Improvisation is needed in a peer-tutoring session since it is not possible to plan out all of the details about the session in advance. The client may not even be sure of what they want to focus on, and the tutor must be able to adapt to the changing needs of their client. Further, since peer-tutoring essentially involves making arguments for what we think the client should do. For the client to accept these suggestions, we need to be able to collaborate with them. The "Yes-And" principle can help us build such a collaboration. In peer-tutoring, this involves observing the reality that is being set by the client and making sure that the provided suggestions are "agreeing" with the set reality.
There are several opportunities for "yes-and"ing the client. The first step would be to check what the client is asking for and focusing on these during the session. We could also check how the client is responding to our suggestions. If they look confused, we could provide more explanation. If they get defensive, it might be a good idea to try an alternate approach or even just move on to the next topic. If the client says that they are focusing on the content and have a rough draft ready, it might not be a good idea to focus on the grammar aspects of the paper.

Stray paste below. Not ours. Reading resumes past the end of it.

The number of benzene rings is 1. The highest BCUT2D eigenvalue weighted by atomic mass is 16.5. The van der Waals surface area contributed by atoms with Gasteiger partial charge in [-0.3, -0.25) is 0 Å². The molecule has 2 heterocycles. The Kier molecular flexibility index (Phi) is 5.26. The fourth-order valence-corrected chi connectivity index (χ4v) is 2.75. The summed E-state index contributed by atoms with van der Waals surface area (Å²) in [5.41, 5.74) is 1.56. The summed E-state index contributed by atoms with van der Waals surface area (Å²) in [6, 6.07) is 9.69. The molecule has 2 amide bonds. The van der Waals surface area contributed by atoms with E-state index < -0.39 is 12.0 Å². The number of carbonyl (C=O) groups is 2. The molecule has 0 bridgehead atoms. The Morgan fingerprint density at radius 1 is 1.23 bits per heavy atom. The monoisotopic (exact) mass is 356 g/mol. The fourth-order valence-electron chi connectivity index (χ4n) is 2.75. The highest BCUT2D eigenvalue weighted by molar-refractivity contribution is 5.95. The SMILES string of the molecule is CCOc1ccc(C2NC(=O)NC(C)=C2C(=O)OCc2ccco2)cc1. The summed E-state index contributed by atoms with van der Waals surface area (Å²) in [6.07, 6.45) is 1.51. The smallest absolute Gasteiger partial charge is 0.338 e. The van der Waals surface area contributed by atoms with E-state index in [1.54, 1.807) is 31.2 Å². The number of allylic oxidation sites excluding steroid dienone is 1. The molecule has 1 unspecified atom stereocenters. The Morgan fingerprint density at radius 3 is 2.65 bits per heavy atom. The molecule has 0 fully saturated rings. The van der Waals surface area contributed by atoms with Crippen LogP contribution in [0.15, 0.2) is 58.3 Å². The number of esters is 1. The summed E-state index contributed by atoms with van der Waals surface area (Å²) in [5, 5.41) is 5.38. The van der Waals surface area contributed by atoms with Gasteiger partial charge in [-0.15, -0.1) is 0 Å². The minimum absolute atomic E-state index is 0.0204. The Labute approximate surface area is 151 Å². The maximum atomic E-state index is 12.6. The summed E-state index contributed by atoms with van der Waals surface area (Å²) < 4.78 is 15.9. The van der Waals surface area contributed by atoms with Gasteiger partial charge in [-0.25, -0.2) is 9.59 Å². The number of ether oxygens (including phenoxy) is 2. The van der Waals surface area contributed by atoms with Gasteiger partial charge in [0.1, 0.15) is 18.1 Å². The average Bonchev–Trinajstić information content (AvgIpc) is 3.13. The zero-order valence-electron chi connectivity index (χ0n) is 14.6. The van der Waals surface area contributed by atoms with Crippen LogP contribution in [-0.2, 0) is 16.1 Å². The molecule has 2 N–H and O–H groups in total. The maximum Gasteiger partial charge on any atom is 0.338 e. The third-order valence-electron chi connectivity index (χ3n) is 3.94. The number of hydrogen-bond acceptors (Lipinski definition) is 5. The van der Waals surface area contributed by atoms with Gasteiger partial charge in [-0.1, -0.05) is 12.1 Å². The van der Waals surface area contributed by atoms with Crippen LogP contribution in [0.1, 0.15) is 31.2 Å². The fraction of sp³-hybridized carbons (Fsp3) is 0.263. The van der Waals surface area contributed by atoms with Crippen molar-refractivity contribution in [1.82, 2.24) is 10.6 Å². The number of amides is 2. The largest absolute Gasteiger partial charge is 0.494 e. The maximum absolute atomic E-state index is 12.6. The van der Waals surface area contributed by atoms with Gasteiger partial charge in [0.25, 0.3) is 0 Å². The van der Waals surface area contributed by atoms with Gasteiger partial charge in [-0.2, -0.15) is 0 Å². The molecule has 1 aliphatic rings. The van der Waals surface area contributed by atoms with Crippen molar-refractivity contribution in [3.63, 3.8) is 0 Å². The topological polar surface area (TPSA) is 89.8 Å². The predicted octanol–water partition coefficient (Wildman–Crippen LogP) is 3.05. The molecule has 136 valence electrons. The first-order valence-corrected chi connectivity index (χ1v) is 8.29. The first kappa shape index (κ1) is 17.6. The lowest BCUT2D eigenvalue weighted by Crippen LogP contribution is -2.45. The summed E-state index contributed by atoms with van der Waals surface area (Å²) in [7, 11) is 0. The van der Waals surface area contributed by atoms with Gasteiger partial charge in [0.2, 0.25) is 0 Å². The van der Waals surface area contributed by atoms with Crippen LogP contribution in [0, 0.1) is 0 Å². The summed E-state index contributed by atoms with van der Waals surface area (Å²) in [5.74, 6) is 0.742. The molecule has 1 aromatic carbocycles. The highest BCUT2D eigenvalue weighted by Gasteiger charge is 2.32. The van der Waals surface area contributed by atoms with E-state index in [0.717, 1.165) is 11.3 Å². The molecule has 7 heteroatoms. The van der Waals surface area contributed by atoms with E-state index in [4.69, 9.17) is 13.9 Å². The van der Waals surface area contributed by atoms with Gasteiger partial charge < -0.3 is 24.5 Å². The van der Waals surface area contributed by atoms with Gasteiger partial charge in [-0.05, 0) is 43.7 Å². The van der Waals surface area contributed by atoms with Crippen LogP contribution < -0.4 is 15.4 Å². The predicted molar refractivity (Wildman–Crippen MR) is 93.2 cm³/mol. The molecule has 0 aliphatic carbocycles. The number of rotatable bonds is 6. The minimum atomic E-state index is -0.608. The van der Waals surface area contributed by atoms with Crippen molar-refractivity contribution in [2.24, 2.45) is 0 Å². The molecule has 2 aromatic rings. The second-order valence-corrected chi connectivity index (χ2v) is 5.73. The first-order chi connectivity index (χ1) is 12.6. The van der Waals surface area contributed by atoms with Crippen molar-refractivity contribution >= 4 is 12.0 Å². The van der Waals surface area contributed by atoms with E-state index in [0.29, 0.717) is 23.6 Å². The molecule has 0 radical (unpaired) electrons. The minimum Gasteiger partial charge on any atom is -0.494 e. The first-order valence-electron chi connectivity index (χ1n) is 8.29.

In short, "yes-and"ing the client involves listening to what the client is saying and observing their responses to decide our approach. The success of an improv performance depends on how well the actors build off of each other's responses. The same is true in case of a writing session as well; a successful consultation is one where the client is finding value in our suggestions and enthusiastically participating in the discussion.
A peer-tutoring session is a lot like an improv performance, so it is important to accept the reality set by the client and make suggestions to build on it. This makes the session more engaging, which is essential for a successful consultation.